The next bit of more recent history, I’ll be the first to tell you, I missed. I knew exactly what a virus was. I knew of his directives, such as the macro virus, the Trojan horse, and the worm. But, when the terms like adware, malware, and spyware started to float around, I didn’t connect the dots immediately. Months later I began to piece it all together. Let’s recap for a minute. The virus as a child was just having a little fun. In his teens he experimented a little more with boot sector viruses like Stoned, but was still rather innocent. Entering his twenties, life had picked up the pace and he simply just enjoyed living in the fast lane for a while. But as he entered his thirties, he saw things with a different perspective – money. He saw business opportunities as he began to realize his services had value. The virus began to use ideas it had toyed with during his mischievous youth to discover its commercial validity.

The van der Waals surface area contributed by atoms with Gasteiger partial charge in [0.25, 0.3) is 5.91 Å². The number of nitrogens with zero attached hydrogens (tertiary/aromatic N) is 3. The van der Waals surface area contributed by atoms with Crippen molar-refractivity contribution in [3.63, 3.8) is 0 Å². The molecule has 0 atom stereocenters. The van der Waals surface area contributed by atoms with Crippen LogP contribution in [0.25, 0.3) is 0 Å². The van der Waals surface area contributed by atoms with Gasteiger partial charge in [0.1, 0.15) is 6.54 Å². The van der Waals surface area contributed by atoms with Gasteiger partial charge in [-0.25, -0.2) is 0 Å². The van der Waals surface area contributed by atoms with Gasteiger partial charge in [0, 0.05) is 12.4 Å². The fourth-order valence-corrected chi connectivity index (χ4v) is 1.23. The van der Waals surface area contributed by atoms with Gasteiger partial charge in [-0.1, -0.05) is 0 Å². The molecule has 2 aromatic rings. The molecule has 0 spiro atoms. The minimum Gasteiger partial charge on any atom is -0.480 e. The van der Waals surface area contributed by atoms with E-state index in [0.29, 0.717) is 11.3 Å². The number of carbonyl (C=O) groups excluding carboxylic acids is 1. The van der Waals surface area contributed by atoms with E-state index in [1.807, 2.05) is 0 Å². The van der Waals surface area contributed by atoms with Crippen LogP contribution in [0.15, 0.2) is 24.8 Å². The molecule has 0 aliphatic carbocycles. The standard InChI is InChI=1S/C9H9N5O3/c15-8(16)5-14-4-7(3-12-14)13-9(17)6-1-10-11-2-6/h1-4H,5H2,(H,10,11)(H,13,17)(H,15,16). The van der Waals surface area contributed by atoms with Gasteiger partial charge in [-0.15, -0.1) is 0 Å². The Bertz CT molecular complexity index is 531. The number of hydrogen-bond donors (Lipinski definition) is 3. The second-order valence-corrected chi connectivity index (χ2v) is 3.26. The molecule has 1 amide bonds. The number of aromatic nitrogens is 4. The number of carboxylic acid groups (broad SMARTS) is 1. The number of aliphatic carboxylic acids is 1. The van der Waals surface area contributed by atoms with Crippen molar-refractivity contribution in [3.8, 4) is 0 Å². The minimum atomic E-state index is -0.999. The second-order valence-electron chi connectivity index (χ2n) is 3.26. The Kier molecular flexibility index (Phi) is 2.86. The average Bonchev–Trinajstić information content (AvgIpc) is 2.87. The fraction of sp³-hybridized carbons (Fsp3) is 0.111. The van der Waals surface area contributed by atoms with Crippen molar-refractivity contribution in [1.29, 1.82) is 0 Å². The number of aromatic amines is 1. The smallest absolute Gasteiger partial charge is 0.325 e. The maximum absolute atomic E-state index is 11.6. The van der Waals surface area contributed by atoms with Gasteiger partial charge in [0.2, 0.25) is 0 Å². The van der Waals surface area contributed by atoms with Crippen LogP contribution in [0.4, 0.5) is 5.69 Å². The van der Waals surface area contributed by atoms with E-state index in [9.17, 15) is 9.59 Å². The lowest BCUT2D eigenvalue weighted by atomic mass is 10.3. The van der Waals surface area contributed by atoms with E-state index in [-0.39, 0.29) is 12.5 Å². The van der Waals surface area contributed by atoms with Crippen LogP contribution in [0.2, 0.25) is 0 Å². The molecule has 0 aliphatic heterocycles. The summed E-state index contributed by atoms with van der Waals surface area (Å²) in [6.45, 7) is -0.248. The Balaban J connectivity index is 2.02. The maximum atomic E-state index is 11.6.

Much of the Internet is associated with an advertising based model. Simply stated, traffic to a site means money. The more traffic, the higher the numbers, the more the site is worth. This line of thinking surrounded the dot com boom in the 90’s. The virus saw this advertising model of his buddy the Internet as a workable exploit for his newfound business endeavors.